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An Acoustic Device for Real-Time Monitoring for Decompression Sickness

Award Information
Agency: Department of Defense
Branch: Navy
Contract: N68335-21-C-0364
Agency Tracking Number: N21A-T013-0112
Amount: $139,998.00
Phase: Phase I
Program: STTR
Solicitation Topic Code: N21A-T013
Solicitation Number: 21.A
Solicitation Year: 2021
Award Year: 2021
Award Start Date (Proposal Award Date): 2021-06-07
Award End Date (Contract End Date): 2021-12-07
Small Business Information
10621-J Iron Bridge Rd.
Jessup, MD 20794-9381
United States
DUNS: 605227875
HUBZone Owned: No
Woman Owned: No
Socially and Economically Disadvantaged: No
Principal Investigator
 Gregory Loraine
 (301) 604-3688
Business Contact
 Chao-Tsung Hsiao
Phone: (301) 604-3688
Research Institution
 University of Maryland School of Medicine
 Stephen Thom
655 W. Baltimore Street
Baltimore, MD 21201-1509
United States

 (410) 706-3100
 Nonprofit College or University

Decompression sickness (DCS) can occur during rapid pressure changes such as when a diver ascends rapidly or during high altitude flights. Rapid decompression can causes gases dissolved in body fluids and tissues to come out of solution and form bubbles. The symptoms of DCS include painful joints, neurological dysfunction, dermal effects, and cardiopulmonary collapse. Currently, divers rely on decompression tables which specify the times that must be spent at specific depths before ascending to the surface. However the tables are based on statistical models, and there is no allowance to individualize preventive measures despite the fact that the appropriate decompression time can vary from person to person, and from dive to dive for an individual. This one-size-fits-all approach may put some divers at risk, or be overly restrictive to others. A diver wearable device that can monitor and measure the formation of gas bubbles in the body during decompression and provide near real time information on the numbers of bubbles and the sizes detected is thus needed for monitoring the health and safety of those undergoing decompression, for improving diagnosis of decompression sickness, and for developing novel mitigations for DCS prevention. In this project, the Dynaflow, Inc. and University of Maryland School of Medicine team will develop an acoustic device for the non-invasive detection and quantification of gas bubbles in tissue and biological fluids. We will apply new acoustic technology to detect formation of bubbles from 3 µm to 100 µm in diameter that are associated with DCS. The time required to collect data and analyze it will be a few seconds, thus allowing for near continuous monitoring. This device will be tested and validated using ex-vivo, and later in-vivo experiments. These studies will involve bubble detection ex vivo formation related to studies of human blood cells during decompression. The goal is to use this new technology to establish a direct association of small bubbles with blood-borne microparticles in decompression sickness pathophysiology.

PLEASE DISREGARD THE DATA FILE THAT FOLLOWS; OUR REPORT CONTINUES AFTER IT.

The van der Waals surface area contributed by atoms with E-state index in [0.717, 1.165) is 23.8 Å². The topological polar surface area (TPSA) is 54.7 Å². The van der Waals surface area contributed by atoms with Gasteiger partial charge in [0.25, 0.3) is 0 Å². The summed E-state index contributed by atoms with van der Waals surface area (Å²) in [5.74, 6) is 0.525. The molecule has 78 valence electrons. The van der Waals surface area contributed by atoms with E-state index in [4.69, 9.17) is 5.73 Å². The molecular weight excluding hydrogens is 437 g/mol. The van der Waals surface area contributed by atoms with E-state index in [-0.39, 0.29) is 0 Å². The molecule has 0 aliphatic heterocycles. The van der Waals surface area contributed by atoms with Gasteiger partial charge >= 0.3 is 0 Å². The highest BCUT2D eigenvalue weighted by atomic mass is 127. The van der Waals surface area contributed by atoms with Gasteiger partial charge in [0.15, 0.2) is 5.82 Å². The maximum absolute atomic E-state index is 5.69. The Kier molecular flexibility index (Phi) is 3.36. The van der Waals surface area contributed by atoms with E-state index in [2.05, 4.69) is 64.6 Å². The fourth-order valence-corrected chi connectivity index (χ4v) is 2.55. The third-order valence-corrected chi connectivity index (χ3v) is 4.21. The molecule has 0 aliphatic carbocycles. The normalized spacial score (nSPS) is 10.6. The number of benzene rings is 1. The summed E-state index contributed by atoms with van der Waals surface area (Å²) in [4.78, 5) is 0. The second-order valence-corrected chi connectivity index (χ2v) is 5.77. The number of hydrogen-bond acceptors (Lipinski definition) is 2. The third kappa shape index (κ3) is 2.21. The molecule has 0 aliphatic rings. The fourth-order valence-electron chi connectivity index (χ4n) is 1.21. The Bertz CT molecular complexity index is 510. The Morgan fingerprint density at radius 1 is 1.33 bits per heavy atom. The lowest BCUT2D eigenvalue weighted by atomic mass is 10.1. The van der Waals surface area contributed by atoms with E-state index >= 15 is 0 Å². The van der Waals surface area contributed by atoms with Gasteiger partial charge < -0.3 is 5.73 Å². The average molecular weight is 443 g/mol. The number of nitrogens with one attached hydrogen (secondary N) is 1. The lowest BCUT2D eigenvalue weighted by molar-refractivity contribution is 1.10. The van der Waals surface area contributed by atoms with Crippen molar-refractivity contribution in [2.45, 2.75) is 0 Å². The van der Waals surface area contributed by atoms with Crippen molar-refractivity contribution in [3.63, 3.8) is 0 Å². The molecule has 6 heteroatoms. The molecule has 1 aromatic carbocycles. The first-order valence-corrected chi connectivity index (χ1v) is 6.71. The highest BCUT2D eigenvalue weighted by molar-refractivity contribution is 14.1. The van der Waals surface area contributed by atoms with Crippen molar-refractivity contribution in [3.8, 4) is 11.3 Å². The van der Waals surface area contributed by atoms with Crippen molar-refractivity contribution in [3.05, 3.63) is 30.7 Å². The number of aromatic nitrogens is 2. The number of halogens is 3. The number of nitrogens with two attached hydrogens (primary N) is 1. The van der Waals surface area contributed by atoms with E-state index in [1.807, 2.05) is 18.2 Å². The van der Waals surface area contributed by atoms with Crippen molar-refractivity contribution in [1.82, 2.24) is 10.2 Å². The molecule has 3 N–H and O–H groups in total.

* Information listed above is at the time of submission. *

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